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Follow Jessica Lovejoy on Twitter: www.twitter.com/Posibodyinspo

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Both Girls and Boys Subject to Excessive (and Limiting) Sexualization

Both Girls and Boys Subject to Excessive (and Limiting) Sexualization

Barbie has been getting a lot of flack for unrealistic body image and extreme sexualization, but the toy industry does not leave the male prototype unscathed.

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Lame Excuse for Barbie’s Warped Body Proportions by Mattell Designer

Original Huffington Post article by Elizabeth Claydon below:

Barbie’s designer denies creating unrealistic body ideals for children

We have heard much about how the unrealistic and disproportionate Barbie may be providing young girls with an unrealistic ideal, but yesterday, Feb. 3, was the first time we heard from Barbie’s creator regarding this controversy. Kim Culmone, Mattel’s vice-president of design for Barbie, was the lead designer for Barbie, but has heretofore stayed mum as her creation takes the fall for damaging young girls’ body image.

However, perhaps due to recent projects highlighting the divergence of Barbie from the average woman (see Nickolay Lamm’s depiction of Barbie as an average woman), Culmone finally spoke up. In Barbie’s defense, Culmone stated that the doll was never meant to be realistic. Instead, Barbie’s infamous distorted proportions were created for the purpose of outfitting the doll.

“She was designed for girls to easily dress and undress,” Culmone told Fast Company’s Co.Design. “If you’re going to take a fabric that’s made for us, and turn a seam for a cuff or on the body, her body has to be able to accommodate how the clothes will fit her.”

Sadly, this comment is very reminiscent to the explanation of why models need to be so thin: to primarily act as hangers for the garments and to save on fabric costs. Is it worse that Barbie was designed to make it easier to dress her without thought to trying to create a positive role model for children to play with and look up to?

Culmone’s argument also does not hold much water, as the American Girl dolls manage to be easily dressed (perhaps even more so than Barbie) without causing ‘seam’ or ‘cuff’ problems and are not dramatically disproportionate. Instead, they represent a child and serve as a contrast to Barbie, with the focus being on the dolls’ histories and accomplishments rather than their beauty.

We may still not know whether Barbie does cause body dissatisfaction or engenders unrealistic ideals for young girls (although there is some evidence suggesting Barbie leads to lower self-esteem and a greater desire to be thin in younger girls), the question remains whether it is necessary to have a doll that reinforces society’s thin ideal. If we have alternatives, such as the American Girl dolls, why do feel the need to resort to a doll with unrealistic and frankly, bizarre, proportions?

Nickolay Lamm agreed when he created his more proportionate Barbie doll: “If we criticize skinny models, we should at least be open to the possibility that Barbie may negatively influence young girls as well. Furthermore, a realistically proportioned Barbie actually looks pretty good.”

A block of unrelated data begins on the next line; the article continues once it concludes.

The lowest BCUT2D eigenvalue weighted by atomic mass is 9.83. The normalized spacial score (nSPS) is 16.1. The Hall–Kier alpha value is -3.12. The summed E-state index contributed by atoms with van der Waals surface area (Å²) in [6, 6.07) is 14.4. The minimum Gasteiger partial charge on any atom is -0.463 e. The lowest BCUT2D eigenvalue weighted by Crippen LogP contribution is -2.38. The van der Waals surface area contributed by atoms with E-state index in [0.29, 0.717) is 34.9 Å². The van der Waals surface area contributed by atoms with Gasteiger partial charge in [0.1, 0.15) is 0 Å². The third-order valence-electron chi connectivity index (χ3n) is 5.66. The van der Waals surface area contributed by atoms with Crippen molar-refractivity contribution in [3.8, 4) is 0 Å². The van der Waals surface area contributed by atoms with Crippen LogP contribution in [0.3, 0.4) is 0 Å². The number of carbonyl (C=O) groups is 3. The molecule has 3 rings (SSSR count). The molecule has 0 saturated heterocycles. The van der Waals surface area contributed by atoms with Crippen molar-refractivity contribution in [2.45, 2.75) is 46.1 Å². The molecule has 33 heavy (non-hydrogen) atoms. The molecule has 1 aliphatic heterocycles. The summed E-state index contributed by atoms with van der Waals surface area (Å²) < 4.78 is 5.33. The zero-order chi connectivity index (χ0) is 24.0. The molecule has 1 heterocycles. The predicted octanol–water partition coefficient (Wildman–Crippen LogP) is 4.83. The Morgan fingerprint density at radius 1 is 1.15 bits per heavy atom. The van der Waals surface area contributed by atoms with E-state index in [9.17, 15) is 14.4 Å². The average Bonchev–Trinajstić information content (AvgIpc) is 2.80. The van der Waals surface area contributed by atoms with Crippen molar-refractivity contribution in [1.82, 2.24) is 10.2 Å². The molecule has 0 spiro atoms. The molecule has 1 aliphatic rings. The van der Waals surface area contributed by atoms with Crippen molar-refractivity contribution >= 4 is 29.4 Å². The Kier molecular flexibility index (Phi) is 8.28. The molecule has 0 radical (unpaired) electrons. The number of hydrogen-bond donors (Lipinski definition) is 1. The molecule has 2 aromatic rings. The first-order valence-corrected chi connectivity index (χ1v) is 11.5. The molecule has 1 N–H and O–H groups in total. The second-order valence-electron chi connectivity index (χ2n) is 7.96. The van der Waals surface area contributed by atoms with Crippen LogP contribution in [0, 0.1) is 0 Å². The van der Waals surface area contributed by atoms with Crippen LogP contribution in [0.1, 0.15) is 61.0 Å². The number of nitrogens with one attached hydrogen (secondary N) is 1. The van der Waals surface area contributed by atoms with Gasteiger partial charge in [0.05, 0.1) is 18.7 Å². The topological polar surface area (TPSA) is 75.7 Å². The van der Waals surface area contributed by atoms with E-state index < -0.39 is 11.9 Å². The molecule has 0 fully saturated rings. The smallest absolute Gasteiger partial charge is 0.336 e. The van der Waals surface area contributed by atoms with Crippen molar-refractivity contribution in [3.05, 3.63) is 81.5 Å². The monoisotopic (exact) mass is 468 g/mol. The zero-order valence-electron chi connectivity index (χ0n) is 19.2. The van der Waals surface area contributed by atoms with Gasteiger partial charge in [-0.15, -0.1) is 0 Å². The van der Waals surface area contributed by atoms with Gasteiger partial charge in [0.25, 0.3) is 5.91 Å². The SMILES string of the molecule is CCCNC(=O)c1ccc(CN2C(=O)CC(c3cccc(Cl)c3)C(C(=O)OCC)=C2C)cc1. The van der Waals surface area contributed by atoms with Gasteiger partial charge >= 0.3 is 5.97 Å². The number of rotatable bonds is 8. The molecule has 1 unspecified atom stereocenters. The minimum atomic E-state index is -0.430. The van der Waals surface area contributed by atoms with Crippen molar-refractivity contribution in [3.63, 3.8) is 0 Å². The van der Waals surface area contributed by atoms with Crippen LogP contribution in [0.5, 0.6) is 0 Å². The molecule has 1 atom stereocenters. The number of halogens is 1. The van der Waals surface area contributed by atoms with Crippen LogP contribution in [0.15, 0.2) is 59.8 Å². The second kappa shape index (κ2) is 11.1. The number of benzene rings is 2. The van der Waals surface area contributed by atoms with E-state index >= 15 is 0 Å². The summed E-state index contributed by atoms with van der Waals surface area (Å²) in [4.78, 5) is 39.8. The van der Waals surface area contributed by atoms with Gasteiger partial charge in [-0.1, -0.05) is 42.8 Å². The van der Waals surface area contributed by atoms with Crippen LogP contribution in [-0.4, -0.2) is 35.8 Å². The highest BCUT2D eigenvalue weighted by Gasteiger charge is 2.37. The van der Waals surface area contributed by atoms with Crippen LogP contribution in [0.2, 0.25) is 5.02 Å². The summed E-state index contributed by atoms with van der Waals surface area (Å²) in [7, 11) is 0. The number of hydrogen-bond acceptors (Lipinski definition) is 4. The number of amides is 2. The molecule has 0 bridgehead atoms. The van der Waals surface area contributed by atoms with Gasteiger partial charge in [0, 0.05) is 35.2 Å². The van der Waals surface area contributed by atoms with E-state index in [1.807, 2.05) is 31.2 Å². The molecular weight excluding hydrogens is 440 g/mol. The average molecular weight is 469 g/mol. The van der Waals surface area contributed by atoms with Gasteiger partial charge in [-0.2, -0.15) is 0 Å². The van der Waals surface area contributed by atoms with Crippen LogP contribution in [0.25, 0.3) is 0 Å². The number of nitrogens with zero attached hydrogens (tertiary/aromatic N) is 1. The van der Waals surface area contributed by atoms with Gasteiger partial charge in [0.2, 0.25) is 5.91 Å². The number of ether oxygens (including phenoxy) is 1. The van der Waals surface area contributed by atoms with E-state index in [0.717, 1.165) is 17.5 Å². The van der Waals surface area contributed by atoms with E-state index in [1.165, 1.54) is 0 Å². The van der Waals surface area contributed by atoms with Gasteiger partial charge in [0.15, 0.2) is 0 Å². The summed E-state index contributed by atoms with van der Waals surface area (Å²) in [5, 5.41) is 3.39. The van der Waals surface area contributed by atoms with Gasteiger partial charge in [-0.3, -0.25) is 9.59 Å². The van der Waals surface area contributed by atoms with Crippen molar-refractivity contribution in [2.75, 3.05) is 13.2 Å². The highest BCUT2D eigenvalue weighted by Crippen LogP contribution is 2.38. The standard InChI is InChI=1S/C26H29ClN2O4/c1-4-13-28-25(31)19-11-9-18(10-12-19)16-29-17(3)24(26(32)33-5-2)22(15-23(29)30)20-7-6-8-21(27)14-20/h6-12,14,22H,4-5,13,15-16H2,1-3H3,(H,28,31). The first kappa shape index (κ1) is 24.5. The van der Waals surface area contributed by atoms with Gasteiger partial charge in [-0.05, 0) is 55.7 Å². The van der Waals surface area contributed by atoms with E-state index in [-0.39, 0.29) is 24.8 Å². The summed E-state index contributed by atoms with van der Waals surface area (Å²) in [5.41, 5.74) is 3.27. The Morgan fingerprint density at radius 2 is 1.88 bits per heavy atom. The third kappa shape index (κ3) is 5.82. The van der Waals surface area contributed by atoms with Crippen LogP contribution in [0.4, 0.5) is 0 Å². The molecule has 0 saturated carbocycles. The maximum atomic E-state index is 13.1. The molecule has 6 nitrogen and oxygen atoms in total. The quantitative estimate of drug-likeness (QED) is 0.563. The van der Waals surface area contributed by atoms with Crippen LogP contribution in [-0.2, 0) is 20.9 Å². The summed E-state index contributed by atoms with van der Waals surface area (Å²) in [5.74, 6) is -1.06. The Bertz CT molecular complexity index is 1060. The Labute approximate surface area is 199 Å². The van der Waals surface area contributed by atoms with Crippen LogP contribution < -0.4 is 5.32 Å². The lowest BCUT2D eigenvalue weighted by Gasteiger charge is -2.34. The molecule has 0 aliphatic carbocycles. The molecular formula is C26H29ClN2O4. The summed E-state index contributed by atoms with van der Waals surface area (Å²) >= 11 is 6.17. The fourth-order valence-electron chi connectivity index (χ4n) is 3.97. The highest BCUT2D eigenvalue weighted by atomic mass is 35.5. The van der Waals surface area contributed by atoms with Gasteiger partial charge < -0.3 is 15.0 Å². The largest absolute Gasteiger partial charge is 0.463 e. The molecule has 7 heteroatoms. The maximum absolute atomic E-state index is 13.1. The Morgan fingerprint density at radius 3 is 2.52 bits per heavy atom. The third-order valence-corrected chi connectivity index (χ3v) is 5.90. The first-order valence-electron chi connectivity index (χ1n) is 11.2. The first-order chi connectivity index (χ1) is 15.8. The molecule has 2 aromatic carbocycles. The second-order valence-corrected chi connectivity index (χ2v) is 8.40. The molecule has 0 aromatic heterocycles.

So, perhaps, maybe it is time to start making toys using a conscious effort to present positive role models – for girls and boys – instead of focusing on finding excuses for defending the status quo. Don’t our children deserve that?

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Exposure to Barbie May Influence … all sorts of things!

A new study may suggest the immediate influence on young girls’ perception of what they are socially capable of doing as women, from exposure to Barbie.

Original Article from Elizabeth Claydon of The Examiner below:

Barbie: Destroying not only body image, but also dreams

On March 31, The Guardian published concerning new information about how the iconic doll may be disrupting more than body image. Barbie has been cropping up in more controversies recently, from the Mattel designer’s defense of the disproportionate doll, to a call for the Girl Scouts to end their relationship with the doll, and even in the creation of a more realistic Barbie doll to provide a healthier image to children. However, these controversies have focused solely on body image and not on some other negative consequences that arise from reinforcing stereotyped gender roles in children.

The results come from a survey of girls, aged 4-7, exposed either to Barbie or Mrs. Potato Head prior to answering two questions concerning their future. Specifically, the girls were given pictures of 11 different occupations, which were coded on the basis of the Bureau of Labor Statistics as: one neutral (restaurant server), five female-dominated (teacher, nurse, flight attendant, librarian, and day care worker), and five male-dominated jobs (construction worker, firefighter, pilot, doctor, and police officer). None of the pictures included humans but contained a setting and props to indicate the career and a prompt. For example, a picture of a fire station with the caption: “This is a fire station, where a firefighter works.”

The girls were then asked, based on the pictures, “Could you do this job when you grow up?” and then “Could a boy do this job when he grows up?” The results showed that after playing for just five minutes with Barbie as compared to Mrs. Potato head, girls were more likely to report that boys had more possibilities for future careers than themselves. Girls also reported being able to do a higher number of female-dominated occupations than male-dominated occupations, inferring internalization of gender roles.